Rugs are a great way to add comfort and style to every room in your home. However, they can also become a magnet for dirt, dust, and other debris if they’re not cleaned regularly.
This eventually leads to a build-up of allergens and other bacteria that can cause various health problems.
Unfortunately, it can be hard to know exactly how often to wash rugs. The optimal washing frequency varies greatly depending on several factors, including how much foot traffic it receives and whether or not you have young children.
In this article, we have laid out some guidelines to help you determine how frequently your rugs need to be washed.
We also provide some general information on why washing a rug is so beneficial and advise on the best cleaning method. Read on for everything you need to know!
How Often Should You Wash Rugs?
On average, most rugs will need to be deep cleaned once every 12 to 18 months to keep them in top condition.
In between these cleans, regular vacuuming will be enough to remove surface-level dirt and debris from the pile.
This being said, you may need to clean a rug more frequently if:
- It’s in a high-traffic area – e.g., an entryway or living room
- You have indoor pets or young children
- You wear shoes in the house
These factors make it more likely that your rug will attract dirt, so you may need to increase the number of cleans to two or three a year instead.
Young children are also likely to crawl on the carpet, meaning keeping your rug free from germs and bacteria is even more essential.
It’s also important to note that these timeframes should be loosely followed as a guide.
No matter how long it has been since the last clean, we highly recommend that you wash your rug if it starts to smell or appears noticeably dirty.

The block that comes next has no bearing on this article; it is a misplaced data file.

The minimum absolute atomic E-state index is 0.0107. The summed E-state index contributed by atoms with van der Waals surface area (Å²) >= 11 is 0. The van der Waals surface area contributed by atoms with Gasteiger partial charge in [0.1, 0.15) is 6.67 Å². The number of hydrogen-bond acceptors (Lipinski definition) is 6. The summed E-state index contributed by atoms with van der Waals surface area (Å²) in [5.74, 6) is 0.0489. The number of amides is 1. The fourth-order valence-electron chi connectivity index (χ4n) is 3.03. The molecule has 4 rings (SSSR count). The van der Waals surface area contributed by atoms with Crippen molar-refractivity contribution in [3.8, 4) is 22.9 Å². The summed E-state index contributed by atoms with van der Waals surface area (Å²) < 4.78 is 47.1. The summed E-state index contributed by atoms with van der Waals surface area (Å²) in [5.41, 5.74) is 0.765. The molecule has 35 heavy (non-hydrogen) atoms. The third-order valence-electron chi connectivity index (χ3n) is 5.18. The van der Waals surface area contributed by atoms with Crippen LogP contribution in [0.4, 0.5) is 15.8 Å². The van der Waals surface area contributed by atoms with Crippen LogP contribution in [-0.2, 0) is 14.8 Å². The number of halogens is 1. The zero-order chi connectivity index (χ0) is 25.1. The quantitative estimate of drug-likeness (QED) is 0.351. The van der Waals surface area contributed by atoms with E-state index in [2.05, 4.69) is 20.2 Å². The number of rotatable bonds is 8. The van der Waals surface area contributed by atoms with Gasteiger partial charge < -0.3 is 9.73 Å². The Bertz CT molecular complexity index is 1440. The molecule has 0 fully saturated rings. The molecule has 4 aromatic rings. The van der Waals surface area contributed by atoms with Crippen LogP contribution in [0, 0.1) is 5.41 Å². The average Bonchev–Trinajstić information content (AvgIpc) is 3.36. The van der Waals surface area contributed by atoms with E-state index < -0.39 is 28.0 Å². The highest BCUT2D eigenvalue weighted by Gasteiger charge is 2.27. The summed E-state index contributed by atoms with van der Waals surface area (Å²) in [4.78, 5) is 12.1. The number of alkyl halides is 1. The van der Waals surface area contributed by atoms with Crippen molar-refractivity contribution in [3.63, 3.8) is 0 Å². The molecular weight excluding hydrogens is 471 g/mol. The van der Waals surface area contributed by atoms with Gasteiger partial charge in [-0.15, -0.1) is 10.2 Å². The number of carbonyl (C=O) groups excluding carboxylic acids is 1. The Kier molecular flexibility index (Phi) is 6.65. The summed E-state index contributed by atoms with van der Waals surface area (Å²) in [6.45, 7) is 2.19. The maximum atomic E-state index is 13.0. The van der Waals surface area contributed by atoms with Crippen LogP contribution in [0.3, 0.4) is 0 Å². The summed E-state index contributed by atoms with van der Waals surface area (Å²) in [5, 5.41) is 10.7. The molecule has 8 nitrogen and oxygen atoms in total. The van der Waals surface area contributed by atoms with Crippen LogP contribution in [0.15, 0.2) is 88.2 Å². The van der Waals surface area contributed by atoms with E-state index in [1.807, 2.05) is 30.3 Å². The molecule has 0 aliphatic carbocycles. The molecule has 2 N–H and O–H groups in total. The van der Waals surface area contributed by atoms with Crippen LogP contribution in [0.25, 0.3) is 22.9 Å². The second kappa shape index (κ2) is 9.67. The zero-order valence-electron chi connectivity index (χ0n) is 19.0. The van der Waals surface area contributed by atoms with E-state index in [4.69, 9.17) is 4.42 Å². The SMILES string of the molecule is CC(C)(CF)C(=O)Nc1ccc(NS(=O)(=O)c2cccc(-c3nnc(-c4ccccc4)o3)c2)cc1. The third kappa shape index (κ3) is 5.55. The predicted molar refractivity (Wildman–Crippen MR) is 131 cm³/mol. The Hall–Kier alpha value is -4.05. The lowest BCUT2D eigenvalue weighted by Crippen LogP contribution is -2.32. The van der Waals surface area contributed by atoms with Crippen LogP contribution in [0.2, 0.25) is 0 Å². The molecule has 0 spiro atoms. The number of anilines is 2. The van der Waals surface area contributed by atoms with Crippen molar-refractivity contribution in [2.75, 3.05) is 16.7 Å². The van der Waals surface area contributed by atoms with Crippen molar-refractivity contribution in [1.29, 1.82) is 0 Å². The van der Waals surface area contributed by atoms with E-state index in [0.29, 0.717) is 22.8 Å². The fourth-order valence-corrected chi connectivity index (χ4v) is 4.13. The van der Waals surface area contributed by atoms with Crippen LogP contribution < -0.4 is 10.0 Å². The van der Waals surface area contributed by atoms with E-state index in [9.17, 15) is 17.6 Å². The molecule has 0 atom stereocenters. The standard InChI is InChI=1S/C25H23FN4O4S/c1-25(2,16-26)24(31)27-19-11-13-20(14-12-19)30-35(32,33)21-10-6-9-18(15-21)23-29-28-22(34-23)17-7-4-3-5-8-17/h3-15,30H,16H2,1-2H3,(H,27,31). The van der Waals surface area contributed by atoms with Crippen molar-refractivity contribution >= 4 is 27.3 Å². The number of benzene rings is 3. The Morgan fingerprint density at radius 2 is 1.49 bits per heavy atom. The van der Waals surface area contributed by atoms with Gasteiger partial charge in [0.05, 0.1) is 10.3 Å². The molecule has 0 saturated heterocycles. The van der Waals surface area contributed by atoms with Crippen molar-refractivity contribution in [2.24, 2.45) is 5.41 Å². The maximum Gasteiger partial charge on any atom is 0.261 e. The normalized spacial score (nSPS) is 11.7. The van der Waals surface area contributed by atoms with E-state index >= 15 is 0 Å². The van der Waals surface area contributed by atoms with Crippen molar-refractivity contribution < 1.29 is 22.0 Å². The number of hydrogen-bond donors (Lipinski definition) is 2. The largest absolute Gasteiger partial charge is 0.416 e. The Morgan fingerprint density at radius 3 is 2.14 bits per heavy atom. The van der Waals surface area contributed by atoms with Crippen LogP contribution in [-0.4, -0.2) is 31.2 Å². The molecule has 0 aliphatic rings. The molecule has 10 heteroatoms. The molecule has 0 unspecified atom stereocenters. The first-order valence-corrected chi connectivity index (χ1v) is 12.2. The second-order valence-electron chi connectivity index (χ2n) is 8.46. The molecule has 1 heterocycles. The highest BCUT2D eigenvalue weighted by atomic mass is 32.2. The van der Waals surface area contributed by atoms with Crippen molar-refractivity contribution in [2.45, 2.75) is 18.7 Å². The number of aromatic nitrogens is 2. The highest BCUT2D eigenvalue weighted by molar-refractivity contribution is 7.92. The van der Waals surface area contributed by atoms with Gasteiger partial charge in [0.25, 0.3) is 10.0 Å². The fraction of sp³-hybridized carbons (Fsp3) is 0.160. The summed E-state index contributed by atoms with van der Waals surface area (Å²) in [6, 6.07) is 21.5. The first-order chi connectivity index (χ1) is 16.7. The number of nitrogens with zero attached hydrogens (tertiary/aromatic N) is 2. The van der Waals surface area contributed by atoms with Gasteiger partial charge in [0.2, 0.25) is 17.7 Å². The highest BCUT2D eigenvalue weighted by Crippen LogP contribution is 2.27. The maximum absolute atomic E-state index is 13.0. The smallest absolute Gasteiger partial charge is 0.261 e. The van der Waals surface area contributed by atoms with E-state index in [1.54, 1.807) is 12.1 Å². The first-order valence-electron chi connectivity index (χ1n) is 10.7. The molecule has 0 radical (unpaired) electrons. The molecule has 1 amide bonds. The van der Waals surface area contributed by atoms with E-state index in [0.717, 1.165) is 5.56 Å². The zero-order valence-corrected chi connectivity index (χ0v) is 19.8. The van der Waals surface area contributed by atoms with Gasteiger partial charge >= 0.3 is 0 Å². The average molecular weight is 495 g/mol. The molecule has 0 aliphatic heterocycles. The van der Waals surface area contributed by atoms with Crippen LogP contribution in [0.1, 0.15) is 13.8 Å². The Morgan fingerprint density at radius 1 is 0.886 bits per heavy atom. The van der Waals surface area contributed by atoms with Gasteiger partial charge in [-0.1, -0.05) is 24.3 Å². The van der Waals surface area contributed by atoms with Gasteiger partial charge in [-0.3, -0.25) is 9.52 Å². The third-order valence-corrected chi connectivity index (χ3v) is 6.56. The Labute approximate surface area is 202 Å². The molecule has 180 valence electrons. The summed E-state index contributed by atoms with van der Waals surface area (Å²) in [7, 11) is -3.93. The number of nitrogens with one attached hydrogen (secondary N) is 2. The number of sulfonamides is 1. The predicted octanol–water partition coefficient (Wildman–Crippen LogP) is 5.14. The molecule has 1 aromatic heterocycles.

These are both clear signs that your rug needs to be cleaned and should not be ignored—even if your cleaning schedule says to wait a few more months.
Why Is it Important to Clean Rugs?
If you regularly vacuum your rug and don’t think it looks noticeably dirty, you may start to wonder whether it’s worth deep cleaning it every year.
While taking this chore off of your schedule may save you time, there are actually a variety of benefits to deep cleaning a rug, such as:
- Your rug will last you much longer
- Your home will smell fresher
- Your rug will look noticeably brighter
- It may be required to maintain your rug’s warranty
- Invisible allergens, microorganisms, and bacteria will be removed
This last point is particularly important, as these particles can become a severe health risk if not removed from your home. In fact, it has been shown that carpets and rugs often contain 4,000 times more germs than a toilet bowl.
Some common health issues you can look out for include respiratory problems (e.g., coughing, cold-like symptoms, and asthma attacks), skin infections, and allergic reactions.
What’s the Best Way to Wash a Rug?
Hiring a professional is the best and easiest way to ensure a rug has been thoroughly cleaned. According to Checkatrade, the average cost of professional cleaning is £19 to £27 for a small rug and £33 to £56 for large ones.
Unfortunately, this will be out of some people’s price range, especially if you have multiple rugs that need to be cleaned more than once a year.
If this is the case for you, it is possible to wash a rug yourself by following the steps below.
However, the best method for washing a rug yourself will differ based on whether it is made of wool or synthetic material.
If you want detailed instructions for cleaning each type of rug material, read our complete rug cleaning guide.
Nevertheless, a basic set of rug-cleaning instructions can be found below: